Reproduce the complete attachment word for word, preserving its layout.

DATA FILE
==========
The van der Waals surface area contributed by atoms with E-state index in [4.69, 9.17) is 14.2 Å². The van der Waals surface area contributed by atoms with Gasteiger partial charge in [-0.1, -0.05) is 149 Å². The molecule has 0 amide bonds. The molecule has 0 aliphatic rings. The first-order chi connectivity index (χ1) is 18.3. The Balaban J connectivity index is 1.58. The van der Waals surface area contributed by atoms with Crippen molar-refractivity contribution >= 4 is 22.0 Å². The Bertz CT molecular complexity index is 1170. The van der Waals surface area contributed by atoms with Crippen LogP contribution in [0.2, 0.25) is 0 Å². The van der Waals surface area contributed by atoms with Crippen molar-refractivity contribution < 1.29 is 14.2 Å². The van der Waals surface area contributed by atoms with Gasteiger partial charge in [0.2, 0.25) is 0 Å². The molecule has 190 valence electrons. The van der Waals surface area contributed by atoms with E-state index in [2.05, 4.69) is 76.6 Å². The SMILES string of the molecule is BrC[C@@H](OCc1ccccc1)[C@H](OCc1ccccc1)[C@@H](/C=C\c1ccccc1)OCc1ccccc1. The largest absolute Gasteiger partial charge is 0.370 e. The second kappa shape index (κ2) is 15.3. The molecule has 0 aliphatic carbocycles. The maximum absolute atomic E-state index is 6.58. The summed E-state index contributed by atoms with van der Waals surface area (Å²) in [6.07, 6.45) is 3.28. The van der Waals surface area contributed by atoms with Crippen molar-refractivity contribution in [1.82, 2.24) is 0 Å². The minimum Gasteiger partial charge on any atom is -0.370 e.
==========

The van der Waals surface area contributed by atoms with E-state index in [4.69, 9.17) is 14.2 Å². The van der Waals surface area contributed by atoms with Gasteiger partial charge in [-0.1, -0.05) is 149 Å². The molecule has 0 amide bonds. The molecule has 0 aliphatic rings. The first-order chi connectivity index (χ1) is 18.3. The Balaban J connectivity index is 1.58. The van der Waals surface area contributed by atoms with Crippen molar-refractivity contribution >= 4 is 22.0 Å². The Bertz CT molecular complexity index is 1170. The van der Waals surface area contributed by atoms with Crippen LogP contribution in [0.2, 0.25) is 0 Å². The van der Waals surface area contributed by atoms with Crippen molar-refractivity contribution < 1.29 is 14.2 Å². The van der Waals surface area contributed by atoms with Gasteiger partial charge in [0.2, 0.25) is 0 Å². The molecule has 190 valence electrons. The van der Waals surface area contributed by atoms with E-state index in [2.05, 4.69) is 76.6 Å². The SMILES string of the molecule is BrC[C@@H](OCc1ccccc1)[C@H](OCc1ccccc1)[C@@H](/C=C\c1ccccc1)OCc1ccccc1. The largest absolute Gasteiger partial charge is 0.370 e. The second kappa shape index (κ2) is 15.3. The molecule has 0 aliphatic carbocycles. The maximum absolute atomic E-state index is 6.58. The summed E-state index contributed by atoms with van der Waals surface area (Å²) in [6.07, 6.45) is 3.28. The van der Waals surface area contributed by atoms with Crippen molar-refractivity contribution in [1.82, 2.24) is 0 Å². The minimum Gasteiger partial charge on any atom is -0.370 e.